Urinary Tract Infection (uti)
Kumud P Mehta
Consultant Pediatrician & Pediatric Nephrologist, Jaslok Hospital & Research Centre, Bai Jerbai Wadia Hospital for children, Mumbai,India
First Created: 01/02/2002 

Introduction

Urinary tract infection is a bacterial invasion of the kidneys and the urinary tract. It is designated as pyelonephritis or upper UTI when the infection involves mainly renal parenchyma and pelvicalyceal system. Lower UTI involves infection of the urinary bladder and urethra.

Causes

UTI is predominantly caused by enterococci like certain strains of E.Coli and other gram-negative bacilli such as Proteus, Klebsiella, and Pseudomonas, which are uropathogenic. It is rarely caused by tubercular bacilli.

In children below the age of 3-4 years, UTI is associated with underlying congenital anomalies such as posterior urethral valves, PUJ obstruction, vesicoureteral reflux (VUR), bladder diverticula or ureteroceles, etc.

Presentation

The clinical manifestations of UTI are non-specific and general. At younger age i.e. in new-borns and infants- fever, failure to thrive, vomiting or diarrhea, convulsions, jaundice predominate, hence UTI can be missed at the early stage when it is important to diagnose.

In older children above the age of 4-5 years, UTI manifests with fever, pain in the abdomen especially loin pain, vomiting with urinary symptoms such as frequency, urgency, dysuria, painful micturition, and foul-smelling urine. The fever can be associated with chills and recurs frequently. When the UTI is recurrent there is a failure to thrive, anemia, listlessness, and general malaise.

Diagnosis

The gold standard for diagnosis of UTI is urine culture, colony count, and antibiotic sensitivity report in a clinical setting of UTI. The collection of urine under sterile conditions is an important point to remember. In very young infants, suprapubic bladder aspiration, and in females or infants, the use of urinary collection bags may be needed.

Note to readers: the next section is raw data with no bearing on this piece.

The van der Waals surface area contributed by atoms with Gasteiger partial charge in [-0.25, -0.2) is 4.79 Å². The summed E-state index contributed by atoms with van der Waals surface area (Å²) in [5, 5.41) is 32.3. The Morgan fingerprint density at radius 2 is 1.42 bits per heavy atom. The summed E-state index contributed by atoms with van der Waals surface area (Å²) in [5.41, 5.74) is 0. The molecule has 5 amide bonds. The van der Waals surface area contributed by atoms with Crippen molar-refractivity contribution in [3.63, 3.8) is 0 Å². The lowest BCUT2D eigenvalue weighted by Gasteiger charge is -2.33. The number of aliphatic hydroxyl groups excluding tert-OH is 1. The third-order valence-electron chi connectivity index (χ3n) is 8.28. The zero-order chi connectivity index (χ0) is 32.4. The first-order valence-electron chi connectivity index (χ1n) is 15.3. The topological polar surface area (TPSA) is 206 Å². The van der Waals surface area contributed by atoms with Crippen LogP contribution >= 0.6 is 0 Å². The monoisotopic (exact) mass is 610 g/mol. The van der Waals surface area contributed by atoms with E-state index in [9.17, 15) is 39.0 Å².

In older children, midstream clean catch collection of urine in a sterile container and sending it within an hour or two to the lab are important points to get an accurate diagnosis of UTI. The presence of pus cells (more than 10/HPF in males and 25/hpf in female children) and gram staining of fresh samples of urine for gm-ve bacilli support the diagnosis of UTI. 50% of cases of UTI may not have pyuria.

There are chemical tests like a) leukocyte esterase test and b) nitrite test, which can be used as screening tests for UTI but the gold standard, is urine culture even in these children.

Investigations

Since there is a high incidence of congenital obstructive and non-obstructive malformations of the kidney and urinary tract in 50-75% of infants with UTI, early diagnosis of these malformations is useful in preventing permanent kidney damage which occurs if congenital defects + UTI combine. Hence every child with UTI below the age of 3 years should be investigated as follows:

  1. USG of kidneys, pelvicalyceal system, ureter, and urinary bladder to detect dilatation (hydronephrosis, hydroureter, distended bladder, and residual urine) which denotes either obstruction in the subvesical region or VU reflux.
  2. To detect the site of obstruction (like PU valves) or reflux, MCU should be performed in every child below the age of 2-3 years with UTI. It is done 3 - 6 weeks after the acute episode is over. Above the age of 3 years, MCU is indicated in those children with abnormal USG findings or renal scars detected on Tc DMSA renal scan which is the 3rd imaging test in a child with UTI. DMSA renal scan is ideally done 3 - 6 months after the acute episode is over. The aim of the Tc99 DMSA renal scan is to detect acute infection of the kidney and subsequently after 3-6 months of pyelonephritis to detect permanent renal scars.

Treatment